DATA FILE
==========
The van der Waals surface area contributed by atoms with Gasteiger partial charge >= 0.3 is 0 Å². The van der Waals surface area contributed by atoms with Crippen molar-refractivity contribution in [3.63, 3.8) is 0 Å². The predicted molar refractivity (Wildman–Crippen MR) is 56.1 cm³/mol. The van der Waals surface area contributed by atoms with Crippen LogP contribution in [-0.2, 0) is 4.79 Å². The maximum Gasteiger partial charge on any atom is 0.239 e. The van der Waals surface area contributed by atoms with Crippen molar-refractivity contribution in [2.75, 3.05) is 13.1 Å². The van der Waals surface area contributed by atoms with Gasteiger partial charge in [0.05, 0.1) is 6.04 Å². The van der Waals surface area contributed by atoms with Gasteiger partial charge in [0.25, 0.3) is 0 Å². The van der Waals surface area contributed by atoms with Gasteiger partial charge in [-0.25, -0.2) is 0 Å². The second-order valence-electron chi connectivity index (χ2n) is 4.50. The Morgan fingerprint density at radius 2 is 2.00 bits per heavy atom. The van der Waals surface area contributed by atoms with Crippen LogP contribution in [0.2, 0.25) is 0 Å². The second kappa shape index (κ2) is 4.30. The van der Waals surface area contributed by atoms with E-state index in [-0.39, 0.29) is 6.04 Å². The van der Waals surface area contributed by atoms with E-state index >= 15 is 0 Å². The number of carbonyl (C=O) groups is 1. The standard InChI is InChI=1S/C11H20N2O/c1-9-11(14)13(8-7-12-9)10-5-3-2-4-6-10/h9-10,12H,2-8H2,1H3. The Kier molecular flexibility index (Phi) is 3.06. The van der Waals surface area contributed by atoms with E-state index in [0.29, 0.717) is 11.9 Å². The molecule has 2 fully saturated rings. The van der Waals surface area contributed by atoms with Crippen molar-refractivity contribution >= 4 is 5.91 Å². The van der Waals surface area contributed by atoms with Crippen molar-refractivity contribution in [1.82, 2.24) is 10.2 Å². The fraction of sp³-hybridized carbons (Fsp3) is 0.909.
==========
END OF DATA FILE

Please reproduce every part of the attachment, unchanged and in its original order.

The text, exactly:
The van der Waals surface area contributed by atoms with Gasteiger partial charge >= 0.3 is 0 Å². The van der Waals surface area contributed by atoms with Crippen molar-refractivity contribution in [3.63, 3.8) is 0 Å². The predicted molar refractivity (Wildman–Crippen MR) is 56.1 cm³/mol. The van der Waals surface area contributed by atoms with Crippen LogP contribution in [-0.2, 0) is 4.79 Å². The maximum Gasteiger partial charge on any atom is 0.239 e. The van der Waals surface area contributed by atoms with Crippen molar-refractivity contribution in [2.75, 3.05) is 13.1 Å². The van der Waals surface area contributed by atoms with Gasteiger partial charge in [0.05, 0.1) is 6.04 Å². The van der Waals surface area contributed by atoms with Gasteiger partial charge in [0.25, 0.3) is 0 Å². The van der Waals surface area contributed by atoms with Gasteiger partial charge in [-0.25, -0.2) is 0 Å². The second-order valence-electron chi connectivity index (χ2n) is 4.50. The Morgan fingerprint density at radius 2 is 2.00 bits per heavy atom. The van der Waals surface area contributed by atoms with Crippen LogP contribution in [0.2, 0.25) is 0 Å². The second kappa shape index (κ2) is 4.30. The van der Waals surface area contributed by atoms with E-state index in [-0.39, 0.29) is 6.04 Å². The van der Waals surface area contributed by atoms with E-state index >= 15 is 0 Å². The number of carbonyl (C=O) groups is 1. The standard InChI is InChI=1S/C11H20N2O/c1-9-11(14)13(8-7-12-9)10-5-3-2-4-6-10/h9-10,12H,2-8H2,1H3. The Kier molecular flexibility index (Phi) is 3.06. The van der Waals surface area contributed by atoms with E-state index in [0.29, 0.717) is 11.9 Å². The molecule has 2 fully saturated rings. The van der Waals surface area contributed by atoms with Crippen molar-refractivity contribution >= 4 is 5.91 Å². The van der Waals surface area contributed by atoms with Crippen molar-refractivity contribution in [1.82, 2.24) is 10.2 Å². The fraction of sp³-hybridized carbons (Fsp3) is 0.909.